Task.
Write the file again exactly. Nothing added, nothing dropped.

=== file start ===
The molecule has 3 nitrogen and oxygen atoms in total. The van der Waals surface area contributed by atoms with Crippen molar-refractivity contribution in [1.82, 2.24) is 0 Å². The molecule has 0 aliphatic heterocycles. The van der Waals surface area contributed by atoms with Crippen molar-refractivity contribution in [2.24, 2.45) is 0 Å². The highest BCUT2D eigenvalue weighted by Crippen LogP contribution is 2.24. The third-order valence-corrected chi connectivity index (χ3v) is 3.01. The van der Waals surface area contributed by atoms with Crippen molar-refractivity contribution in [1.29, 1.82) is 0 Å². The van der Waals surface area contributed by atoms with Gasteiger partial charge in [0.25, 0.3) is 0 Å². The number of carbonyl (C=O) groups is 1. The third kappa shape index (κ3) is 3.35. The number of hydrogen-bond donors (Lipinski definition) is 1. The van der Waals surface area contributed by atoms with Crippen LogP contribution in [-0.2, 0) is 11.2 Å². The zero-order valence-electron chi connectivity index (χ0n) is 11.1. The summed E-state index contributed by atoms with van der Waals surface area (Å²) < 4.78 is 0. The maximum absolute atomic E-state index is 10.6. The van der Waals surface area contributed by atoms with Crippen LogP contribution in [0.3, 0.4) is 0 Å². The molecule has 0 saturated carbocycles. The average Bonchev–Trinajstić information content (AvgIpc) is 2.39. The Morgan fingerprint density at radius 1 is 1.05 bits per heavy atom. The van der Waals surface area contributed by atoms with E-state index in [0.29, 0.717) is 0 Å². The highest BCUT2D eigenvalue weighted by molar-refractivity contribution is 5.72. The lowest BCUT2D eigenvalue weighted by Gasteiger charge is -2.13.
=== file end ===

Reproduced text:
The molecule has 3 nitrogen and oxygen atoms in total. The van der Waals surface area contributed by atoms with Crippen molar-refractivity contribution in [1.82, 2.24) is 0 Å². The molecule has 0 aliphatic heterocycles. The van der Waals surface area contributed by atoms with Crippen molar-refractivity contribution in [2.24, 2.45) is 0 Å². The highest BCUT2D eigenvalue weighted by Crippen LogP contribution is 2.24. The third-order valence-corrected chi connectivity index (χ3v) is 3.01. The van der Waals surface area contributed by atoms with Crippen molar-refractivity contribution in [1.29, 1.82) is 0 Å². The van der Waals surface area contributed by atoms with Gasteiger partial charge in [0.25, 0.3) is 0 Å². The number of carbonyl (C=O) groups is 1. The third kappa shape index (κ3) is 3.35. The number of hydrogen-bond donors (Lipinski definition) is 1. The van der Waals surface area contributed by atoms with Crippen LogP contribution in [-0.2, 0) is 11.2 Å². The zero-order valence-electron chi connectivity index (χ0n) is 11.1. The summed E-state index contributed by atoms with van der Waals surface area (Å²) < 4.78 is 0. The maximum absolute atomic E-state index is 10.6. The van der Waals surface area contributed by atoms with Crippen LogP contribution in [0.3, 0.4) is 0 Å². The molecule has 0 saturated carbocycles. The average Bonchev–Trinajstić information content (AvgIpc) is 2.39. The Morgan fingerprint density at radius 1 is 1.05 bits per heavy atom. The van der Waals surface area contributed by atoms with E-state index in [0.29, 0.717) is 0 Å². The highest BCUT2D eigenvalue weighted by molar-refractivity contribution is 5.72. The lowest BCUT2D eigenvalue weighted by Gasteiger charge is -2.13.